There’s nothing more fascinating than watching an artist at work, and the show culminates with our personal highlight from Gallery 9, a 9-channel video installation, capturing the creator. Here, work is both created and uncreated, from magical vanishing murals to child-like animations such as Journey to the Moon, this work feels so alive, we were convinced that when the artist comically climbs a ladder in 7 Fragments, he would pop right out of the top of the screen and right into the room beside us. Every screen captured my little one’s imagination, so much so that it gifted me at least ten minutes to absorb what was on offer here and even more time enjoy and discuss it together.

Exciting to navigate and highly visual, Thick Time has the feel of a curious and quirky sideshow that you’ll never want to end. Enjoyably noisy and endlessly entertaining, this exhibition just keeps on giving, and for once you’ll have the luxury of being able to soak it up in a ‘low risk’ set up, perfect for those visiting with kids of any age.

Whilst The Infinite Mix has been the highlight of our arts calendar this year, this audio visual extravaganza comes a very close second. So don’t drag your feet to the tune of a super-slow accordion, get yourself there quick, before it all ends on 15th January.

 

William Kentridge: Thick Time is at the Whitchapel Gallery until 15th January 2017
77-82 Whitechapel High St, London E1 7QX
Tuesday to Sunday 11am-6pm, Thursday 11am-9pm, Closed on Monday
Admission from £11.95, children under 16 free, concessions available

 

Want to visit with a little one under 3? Book now to enjoy Whitechapel Gallery’s brilliant Crib Notes session on the 7th December led by Sofia Victorino 

Whilst you’re there: Alicja Kwade’s Medium Median makes a brilliant compliment to the celestial aspects of Kentridge’s work. This mobile installation features twenty four 21st century mobile handsets revolving in 3D, vocalising passages from Genesis as the sky charts receive information from GPS satellites on the current locations of stars.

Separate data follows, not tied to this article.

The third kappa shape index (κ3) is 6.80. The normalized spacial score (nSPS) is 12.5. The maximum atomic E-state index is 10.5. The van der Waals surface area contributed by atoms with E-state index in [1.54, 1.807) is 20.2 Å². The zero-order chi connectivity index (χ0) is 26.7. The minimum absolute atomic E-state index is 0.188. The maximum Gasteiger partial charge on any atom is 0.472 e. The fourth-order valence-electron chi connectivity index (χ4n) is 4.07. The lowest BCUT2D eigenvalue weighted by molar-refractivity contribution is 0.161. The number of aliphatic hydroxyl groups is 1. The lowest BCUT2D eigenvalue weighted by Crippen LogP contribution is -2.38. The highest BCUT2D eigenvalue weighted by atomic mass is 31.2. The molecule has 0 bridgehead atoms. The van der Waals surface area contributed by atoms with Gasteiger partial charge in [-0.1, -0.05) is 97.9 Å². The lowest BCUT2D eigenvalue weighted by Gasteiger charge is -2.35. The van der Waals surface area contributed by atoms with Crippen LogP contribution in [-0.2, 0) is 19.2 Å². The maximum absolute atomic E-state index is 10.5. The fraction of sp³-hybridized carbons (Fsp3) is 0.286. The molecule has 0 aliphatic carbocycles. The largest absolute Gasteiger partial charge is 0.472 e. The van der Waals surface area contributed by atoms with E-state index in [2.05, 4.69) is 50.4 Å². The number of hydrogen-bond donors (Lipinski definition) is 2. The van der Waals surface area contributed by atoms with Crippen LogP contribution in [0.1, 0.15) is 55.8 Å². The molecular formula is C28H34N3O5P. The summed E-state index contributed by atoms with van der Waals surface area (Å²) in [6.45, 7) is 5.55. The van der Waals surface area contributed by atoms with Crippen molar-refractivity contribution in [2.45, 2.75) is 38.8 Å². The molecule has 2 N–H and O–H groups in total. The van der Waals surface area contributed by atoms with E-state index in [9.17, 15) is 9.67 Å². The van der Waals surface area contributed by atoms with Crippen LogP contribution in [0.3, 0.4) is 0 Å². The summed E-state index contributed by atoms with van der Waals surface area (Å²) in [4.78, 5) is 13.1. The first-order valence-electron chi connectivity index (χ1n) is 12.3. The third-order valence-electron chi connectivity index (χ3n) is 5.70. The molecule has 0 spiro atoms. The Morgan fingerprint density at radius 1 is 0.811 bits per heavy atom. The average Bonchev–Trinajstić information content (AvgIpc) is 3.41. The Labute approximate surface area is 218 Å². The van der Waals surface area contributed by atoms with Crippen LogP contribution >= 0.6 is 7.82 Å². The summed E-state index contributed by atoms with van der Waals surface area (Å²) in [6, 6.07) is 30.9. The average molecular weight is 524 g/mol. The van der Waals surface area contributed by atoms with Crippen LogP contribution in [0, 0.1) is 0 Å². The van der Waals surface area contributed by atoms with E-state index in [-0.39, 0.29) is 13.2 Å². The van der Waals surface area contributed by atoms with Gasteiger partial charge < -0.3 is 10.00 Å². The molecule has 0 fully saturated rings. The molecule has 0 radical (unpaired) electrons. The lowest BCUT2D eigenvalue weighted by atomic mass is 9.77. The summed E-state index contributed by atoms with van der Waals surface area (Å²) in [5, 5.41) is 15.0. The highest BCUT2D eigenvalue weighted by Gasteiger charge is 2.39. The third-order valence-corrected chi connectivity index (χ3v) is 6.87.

What’s nearby? A few doors down, the brilliant and spacious Grounded does great coffee, superb breakfasts, healthy salads and yummy cakes. The team are welcoming and extremely family friendly. Spitalfields City Farm is also a short walk away. 

Arts Aloud Review: The Magic Paintbrush

For their latest outing Springs Dance Company, the contemporary dance company known for their unique yet accessible productions, have taken a Chinese folk tale and not just brought it up to date, but thrown it firmly into the future.

The story is somewhat Orwellian in nature. Set in a time where the finer things in life are gone, and only a culture of relentless work, greed and big business remain, we’re met with an eerily misty set, dominated by scaffolding and bursting with searchlights looking for slackers. Amongst the grey, we find a little girl (Emily Young) who refused to be brought down. Her dance and play echoes of lost times, and leads her into a chance meeting with a magical man (Charles Washington), who gifts her a paint brush, to transform the world she lives in, for her and those around her. Before long we learn that the paintbrush also has a mind of its own, and even when challenged, it is unwavering in its mission to spread only wonder and good.

The choreography by Darren Ellis is most definitely the star of the show here, contributing to brilliant storytelling and working hard to hold the attention of our young viewers, even when the soundtrack and the muted pingu-style dialogue become a bit monotonous. Although the dream sequences give rise to some beautiful shadow puppetry, for little ones, however, the production was ever so slightly let down by the confusing mix of over-simplified dialogue brought together with quite grown up staging, leaving the production lacking in real colour and slightly at odds with its age-billing.

That said, for those visitors fooled by the old-fashioned title, you’ll be pleasantly surprised by this very futuristic production, a story which captures some timelessly important messages for our children; real magic only happens when you focus on what’s important in life, placing value on friendships, shared ideals and the beauty of human kindness.

ArtsAloud enjoyed The Magic Paintbrush at artsdepot on 30th October on a complimentary ticket.
The production is now touring the UK. See website for dates and details of venues near you